Wednesday, February 23, 2011
Okay, I'm just going to come out and say it: I freaking love this thing. I love it. I will never stop loving it. It is, in all of its typo-ridden, grammatically sketchy, angsty, melodramatic glory, one of my favorite things in the world. And I am so, so sad to be finished with it, once and for all.
The alternate ending turned out really well. Like, really well. I'm proud of us, and I hope that it isn't too confusing for people who haven't read the novel itself (it's almost 200,000 words, I can totally call it a novel, thank you), because I think it really does manage to stand on its own as a story, as well. And going back and rereading the whole thing, I'm rediscovering things about the story that make the alternate ending even more meaningful, both for us and for the characters. Is it even legal to do that with one's own writing?
Actually, I'm still having some trouble believing that, nearly a whole year after we posted the final chapter, we sat down and plunked out another 34 pages. Miguel is completely to thank for that - she's the one who found the Fandoms Fight the Floods project and urged us to do it. And the best part, aside from giving the characters lives and families post-adventures, was what wonderfully maddening fun it was. And I think that feeling, more than anything else, is why I want to be a writer. It's the most enduring feeling of accomplishment I've ever had.
And this was only a fanfiction.
Friday, February 18, 2011
I don't know. My mind has just been on other things. A lot of it is close to home - family conflict, trying to get a car to replace the two that winter so handily destroyed this year, the upcoming move, trying to deal with my best friend, writing partner, and roommate moving halfway across the country. That one is probably the biggest. Like, no matter how much I understand that we have a lot to do before the end of March, I still want to put off packing as much as I can, because if we leave things alone, if the way the apartment looks doesn't change, I can pretend that nothing else will. For a little while. And it sucks. We'll probably never have a writing situation this good again. That might be too pessimistic, but seriously. I just don't understand how it could happen (though if it ever did, I would be so incredibly, ecstatically thrilled).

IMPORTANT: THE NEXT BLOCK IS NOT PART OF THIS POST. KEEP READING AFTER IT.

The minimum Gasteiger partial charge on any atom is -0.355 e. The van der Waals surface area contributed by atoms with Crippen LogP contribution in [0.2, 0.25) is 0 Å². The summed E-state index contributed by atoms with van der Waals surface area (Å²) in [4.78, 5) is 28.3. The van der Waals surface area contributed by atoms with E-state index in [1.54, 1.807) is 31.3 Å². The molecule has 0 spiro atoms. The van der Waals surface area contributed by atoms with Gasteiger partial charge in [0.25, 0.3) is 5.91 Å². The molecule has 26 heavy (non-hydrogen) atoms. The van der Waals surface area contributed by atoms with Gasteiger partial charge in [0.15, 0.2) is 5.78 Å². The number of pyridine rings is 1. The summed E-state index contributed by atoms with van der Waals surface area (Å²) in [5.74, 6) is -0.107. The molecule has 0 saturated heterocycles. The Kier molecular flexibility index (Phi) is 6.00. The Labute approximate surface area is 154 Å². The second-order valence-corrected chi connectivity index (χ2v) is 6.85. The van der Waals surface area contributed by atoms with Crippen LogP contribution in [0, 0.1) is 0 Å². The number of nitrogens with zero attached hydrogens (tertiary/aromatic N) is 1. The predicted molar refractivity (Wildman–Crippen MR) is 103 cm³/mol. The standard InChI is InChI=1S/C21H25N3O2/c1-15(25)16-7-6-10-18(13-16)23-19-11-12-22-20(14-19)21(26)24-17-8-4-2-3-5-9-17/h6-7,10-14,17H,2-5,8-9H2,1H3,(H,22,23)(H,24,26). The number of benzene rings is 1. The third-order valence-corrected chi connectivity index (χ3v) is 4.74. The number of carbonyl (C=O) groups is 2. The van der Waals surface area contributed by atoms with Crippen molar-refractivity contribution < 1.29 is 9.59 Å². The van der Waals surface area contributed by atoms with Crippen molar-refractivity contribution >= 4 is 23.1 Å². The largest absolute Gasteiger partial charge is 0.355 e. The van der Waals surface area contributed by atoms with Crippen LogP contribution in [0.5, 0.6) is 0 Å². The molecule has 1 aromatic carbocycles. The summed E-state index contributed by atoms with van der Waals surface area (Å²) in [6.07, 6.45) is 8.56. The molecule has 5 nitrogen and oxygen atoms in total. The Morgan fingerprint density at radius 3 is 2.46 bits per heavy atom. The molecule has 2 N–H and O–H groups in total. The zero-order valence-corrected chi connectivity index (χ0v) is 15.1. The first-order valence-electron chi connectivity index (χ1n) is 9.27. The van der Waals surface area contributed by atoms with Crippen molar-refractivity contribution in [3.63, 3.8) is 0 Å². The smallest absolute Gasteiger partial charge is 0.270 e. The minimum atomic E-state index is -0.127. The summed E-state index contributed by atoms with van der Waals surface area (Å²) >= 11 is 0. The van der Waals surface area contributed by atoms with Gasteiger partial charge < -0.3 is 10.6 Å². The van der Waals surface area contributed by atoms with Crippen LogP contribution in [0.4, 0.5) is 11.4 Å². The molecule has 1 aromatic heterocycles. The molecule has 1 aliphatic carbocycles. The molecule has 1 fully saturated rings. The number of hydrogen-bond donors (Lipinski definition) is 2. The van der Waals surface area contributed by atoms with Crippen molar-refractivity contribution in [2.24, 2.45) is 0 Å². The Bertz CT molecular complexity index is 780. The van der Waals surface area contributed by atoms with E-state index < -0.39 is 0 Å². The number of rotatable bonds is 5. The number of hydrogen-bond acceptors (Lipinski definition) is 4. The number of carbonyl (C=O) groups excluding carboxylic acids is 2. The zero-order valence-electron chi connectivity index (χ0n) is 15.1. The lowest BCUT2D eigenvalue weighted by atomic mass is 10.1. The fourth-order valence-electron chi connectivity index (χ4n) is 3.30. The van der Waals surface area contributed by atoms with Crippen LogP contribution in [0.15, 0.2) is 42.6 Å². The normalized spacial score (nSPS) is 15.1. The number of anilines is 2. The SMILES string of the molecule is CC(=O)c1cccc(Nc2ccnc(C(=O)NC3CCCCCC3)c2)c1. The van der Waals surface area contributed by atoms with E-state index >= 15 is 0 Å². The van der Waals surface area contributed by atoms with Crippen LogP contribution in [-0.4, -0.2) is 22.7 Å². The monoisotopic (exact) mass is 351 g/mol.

So we're going day to day, doing the things that we love to do, like getting coffee and watching TV shows and writing, and the end of March is just looming there the whole time. Like something that you can't avoid seeing, no matter how much you want to look away, but you pretend that you can't see it anyway because it's just too much to deal with. (Oh my god, on that note, why did I look up anything having to do with The Human Centipede. Seriously, why. Nightmares forever. If I ever see that movie, which I won't, I may actually expire from terror.)
Anyway, the point of all of that was that of the big changes coming, that is the one that I'm the most not okay with, and it's messing with my concentration and everything else.
When I think about trying to write anything original, I feel like I've hit the edge of the world. You know how in Coraline, when the Other Mother's world starts to unravel and Coraline finds herself walking through nothing? Everything is just gray or white and blank? It's like that. I have nothing new in my brain to work with, and nothing new to say. I know that you're "supposed" to just plug away and keep working through periods where inspiration is lacking, but...I can't. At least right now, I can't. So instead, I'm going to read. That seems like a much better use of my time. I'm in a bit of a YA kick right now, and I'm fully planning on unashamedly enjoying it. Here's my list for the next couple of weeks (some of the books have been ordered but haven't arrived yet, and some I still need to track down):
Salamandastron, by Brian Jacques